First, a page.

Bands that have taken home the United Kingdom's Mercury Prize in the past have included Suede, Pulp, Primal Scream, and Arctic Monkeys. Typically, it's a controversial award to win, and the winner is rarely the most popular. Alt-J picked up the 2012 edition in November for An Awesome Wave (Infectious), and it was met with immediate backlash. Telegraph journo and Killing Bono author Neil McCormick was most derisive, saying of the victory, "The prize nobody cares about was won by a band nobody really loves."
That might not be entirely true. Although the record wasn't paid much attention to right after its May release, there has been an organic buzz about the English foursome with the unique art-rock sound. "We read our press — I like reading what people say about us whether it's good or bad," guitarist Gwil Sainsbury says via phone. "It doesn't really hurt, because I feel that at the end of the day all sorts of press is good press. For us, it's just good to get another article talking about us." Calling the win a "shocking blur," Sainsbury says the group "wanted to make a record, but beyond that we didn't really have any goals or any real expectation. Most of our expectation is that people wouldn't really get it and we'd be a one-album band."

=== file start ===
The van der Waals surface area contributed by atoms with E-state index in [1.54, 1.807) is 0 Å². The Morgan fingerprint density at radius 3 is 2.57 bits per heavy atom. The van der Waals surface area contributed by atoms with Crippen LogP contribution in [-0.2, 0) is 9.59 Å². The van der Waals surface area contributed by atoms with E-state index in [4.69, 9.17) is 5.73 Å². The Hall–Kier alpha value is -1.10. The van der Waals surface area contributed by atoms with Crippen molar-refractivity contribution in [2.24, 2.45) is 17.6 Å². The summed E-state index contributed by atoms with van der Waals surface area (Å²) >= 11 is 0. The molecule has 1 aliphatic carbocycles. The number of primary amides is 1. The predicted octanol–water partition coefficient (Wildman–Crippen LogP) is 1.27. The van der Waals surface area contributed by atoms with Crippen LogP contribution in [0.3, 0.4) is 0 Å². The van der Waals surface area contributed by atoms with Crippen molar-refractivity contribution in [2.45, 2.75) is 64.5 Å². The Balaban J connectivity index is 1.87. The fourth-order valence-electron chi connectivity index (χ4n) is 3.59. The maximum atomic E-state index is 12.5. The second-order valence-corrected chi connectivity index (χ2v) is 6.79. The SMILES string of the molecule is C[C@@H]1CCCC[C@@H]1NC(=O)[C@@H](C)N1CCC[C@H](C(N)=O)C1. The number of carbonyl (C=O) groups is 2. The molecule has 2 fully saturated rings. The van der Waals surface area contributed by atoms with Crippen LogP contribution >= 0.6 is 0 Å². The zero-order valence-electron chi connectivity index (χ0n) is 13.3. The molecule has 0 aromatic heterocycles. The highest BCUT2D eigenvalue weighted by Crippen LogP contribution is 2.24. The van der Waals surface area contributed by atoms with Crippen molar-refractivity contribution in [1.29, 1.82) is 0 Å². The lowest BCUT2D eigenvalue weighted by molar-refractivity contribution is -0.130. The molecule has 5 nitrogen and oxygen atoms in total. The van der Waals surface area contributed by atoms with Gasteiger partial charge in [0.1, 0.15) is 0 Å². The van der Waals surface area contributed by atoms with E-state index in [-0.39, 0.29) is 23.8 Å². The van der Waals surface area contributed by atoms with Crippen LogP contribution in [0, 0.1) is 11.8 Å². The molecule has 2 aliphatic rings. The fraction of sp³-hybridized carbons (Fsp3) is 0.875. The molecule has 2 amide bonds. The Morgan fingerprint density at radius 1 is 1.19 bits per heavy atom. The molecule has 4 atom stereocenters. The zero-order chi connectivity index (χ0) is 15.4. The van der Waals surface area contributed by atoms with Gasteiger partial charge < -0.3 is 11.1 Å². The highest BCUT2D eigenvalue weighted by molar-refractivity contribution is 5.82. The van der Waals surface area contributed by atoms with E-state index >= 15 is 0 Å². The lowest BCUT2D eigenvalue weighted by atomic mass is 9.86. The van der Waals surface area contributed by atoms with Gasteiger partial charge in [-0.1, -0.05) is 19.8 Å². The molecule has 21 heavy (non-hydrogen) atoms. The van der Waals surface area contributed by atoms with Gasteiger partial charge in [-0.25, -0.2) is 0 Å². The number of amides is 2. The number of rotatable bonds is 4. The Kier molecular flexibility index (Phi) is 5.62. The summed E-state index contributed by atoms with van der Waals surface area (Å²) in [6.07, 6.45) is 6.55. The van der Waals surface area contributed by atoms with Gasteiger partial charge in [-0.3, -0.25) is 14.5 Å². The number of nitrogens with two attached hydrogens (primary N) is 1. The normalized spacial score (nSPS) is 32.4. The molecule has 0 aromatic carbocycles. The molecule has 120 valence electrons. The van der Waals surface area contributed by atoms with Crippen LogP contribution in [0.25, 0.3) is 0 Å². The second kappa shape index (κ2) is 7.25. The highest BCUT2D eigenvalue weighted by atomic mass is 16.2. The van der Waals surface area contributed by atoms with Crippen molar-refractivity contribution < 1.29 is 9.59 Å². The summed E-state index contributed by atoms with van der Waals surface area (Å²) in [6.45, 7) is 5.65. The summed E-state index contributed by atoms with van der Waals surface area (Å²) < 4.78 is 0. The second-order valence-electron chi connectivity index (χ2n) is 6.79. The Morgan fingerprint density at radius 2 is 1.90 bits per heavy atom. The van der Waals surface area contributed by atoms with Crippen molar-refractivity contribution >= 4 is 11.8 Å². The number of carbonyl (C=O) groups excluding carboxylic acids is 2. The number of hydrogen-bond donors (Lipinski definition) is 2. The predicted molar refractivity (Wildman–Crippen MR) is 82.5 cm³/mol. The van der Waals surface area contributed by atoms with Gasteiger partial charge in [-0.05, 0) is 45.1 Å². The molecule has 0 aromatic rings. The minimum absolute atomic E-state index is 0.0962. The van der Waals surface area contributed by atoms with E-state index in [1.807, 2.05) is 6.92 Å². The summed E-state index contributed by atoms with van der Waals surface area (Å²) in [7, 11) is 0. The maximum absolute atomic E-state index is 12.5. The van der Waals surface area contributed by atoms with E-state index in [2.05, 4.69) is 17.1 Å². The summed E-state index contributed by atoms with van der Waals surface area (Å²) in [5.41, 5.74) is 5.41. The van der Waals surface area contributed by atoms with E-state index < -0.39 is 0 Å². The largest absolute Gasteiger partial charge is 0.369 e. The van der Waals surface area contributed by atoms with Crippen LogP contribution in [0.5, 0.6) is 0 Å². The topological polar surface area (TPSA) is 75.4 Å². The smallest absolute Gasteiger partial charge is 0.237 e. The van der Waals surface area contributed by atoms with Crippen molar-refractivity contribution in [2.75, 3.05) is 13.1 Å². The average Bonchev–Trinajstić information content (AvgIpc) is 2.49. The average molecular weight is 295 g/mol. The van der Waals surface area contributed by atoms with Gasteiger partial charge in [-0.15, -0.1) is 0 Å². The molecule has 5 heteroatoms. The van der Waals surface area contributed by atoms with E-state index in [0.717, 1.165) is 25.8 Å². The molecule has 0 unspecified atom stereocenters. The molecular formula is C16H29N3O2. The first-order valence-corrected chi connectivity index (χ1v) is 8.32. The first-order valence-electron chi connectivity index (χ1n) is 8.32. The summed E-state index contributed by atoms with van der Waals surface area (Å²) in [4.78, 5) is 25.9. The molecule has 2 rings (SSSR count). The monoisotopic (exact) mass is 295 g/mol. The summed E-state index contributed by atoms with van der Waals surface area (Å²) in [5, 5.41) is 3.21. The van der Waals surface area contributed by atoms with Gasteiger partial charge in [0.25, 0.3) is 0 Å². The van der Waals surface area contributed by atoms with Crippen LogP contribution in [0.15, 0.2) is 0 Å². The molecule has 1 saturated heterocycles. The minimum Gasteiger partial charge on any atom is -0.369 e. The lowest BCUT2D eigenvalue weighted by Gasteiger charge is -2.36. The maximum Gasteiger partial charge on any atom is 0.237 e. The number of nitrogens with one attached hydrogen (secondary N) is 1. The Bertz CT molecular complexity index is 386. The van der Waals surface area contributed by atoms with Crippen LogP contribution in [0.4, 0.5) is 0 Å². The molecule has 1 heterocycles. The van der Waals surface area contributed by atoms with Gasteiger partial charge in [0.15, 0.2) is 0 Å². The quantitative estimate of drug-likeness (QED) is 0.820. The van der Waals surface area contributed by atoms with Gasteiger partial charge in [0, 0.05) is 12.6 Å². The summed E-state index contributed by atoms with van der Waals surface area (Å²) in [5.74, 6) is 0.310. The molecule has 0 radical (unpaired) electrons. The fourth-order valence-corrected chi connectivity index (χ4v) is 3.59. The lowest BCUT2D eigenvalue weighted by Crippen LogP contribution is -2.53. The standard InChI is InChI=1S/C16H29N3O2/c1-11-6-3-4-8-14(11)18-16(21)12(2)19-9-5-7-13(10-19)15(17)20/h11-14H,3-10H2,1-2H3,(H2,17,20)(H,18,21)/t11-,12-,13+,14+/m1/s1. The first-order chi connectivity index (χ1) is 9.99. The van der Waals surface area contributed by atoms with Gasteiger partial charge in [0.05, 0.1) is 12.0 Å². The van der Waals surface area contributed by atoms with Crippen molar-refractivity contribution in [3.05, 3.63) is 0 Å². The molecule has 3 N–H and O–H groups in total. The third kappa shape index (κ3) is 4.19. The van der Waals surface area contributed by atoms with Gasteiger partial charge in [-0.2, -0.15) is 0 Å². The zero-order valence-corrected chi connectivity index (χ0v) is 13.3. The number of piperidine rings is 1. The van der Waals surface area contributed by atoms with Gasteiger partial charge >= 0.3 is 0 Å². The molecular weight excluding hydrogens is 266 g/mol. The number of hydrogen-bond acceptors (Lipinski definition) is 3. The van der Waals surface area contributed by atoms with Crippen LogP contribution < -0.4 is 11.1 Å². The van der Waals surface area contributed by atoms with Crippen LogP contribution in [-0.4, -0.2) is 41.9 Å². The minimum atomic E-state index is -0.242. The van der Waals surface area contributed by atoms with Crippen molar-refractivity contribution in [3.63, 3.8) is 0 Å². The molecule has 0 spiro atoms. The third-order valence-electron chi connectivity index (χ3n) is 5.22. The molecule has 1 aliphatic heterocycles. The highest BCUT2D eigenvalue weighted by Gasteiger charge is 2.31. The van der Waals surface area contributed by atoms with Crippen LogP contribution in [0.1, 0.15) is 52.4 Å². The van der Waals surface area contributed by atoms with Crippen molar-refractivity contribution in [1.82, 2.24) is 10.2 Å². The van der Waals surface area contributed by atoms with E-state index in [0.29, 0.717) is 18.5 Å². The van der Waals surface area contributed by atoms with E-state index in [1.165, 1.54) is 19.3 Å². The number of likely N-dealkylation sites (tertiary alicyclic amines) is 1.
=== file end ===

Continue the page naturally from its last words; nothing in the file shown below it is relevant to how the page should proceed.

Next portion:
Dubbed "boffin rock" by some, and "smart rock" by others, Alt-J (the moniker comes from pressing those two keys on a Mac, which results in the Delta sign, representing change) don't sing about girls in cars, or cigarettes and alcohol, but rather cult novels and onetime French colonies. Curious topics, to a degree. Sainsbury shrugs off any negativity. "If you're told something is really bad, I think it's quite good, because people want to hear how bad it is."
ALT-J :: Paradise Rock Club, 967 Comm Ave, Boston :: March 2 + 3 :: 8 pm :: 18+ :: SOLD OUT :: 617.562.8800 or thedise.com
NOW PLAYING ON WFNX.COM :: ALT-J "FITZPLEASURE," "BREEZEBLOCKS"
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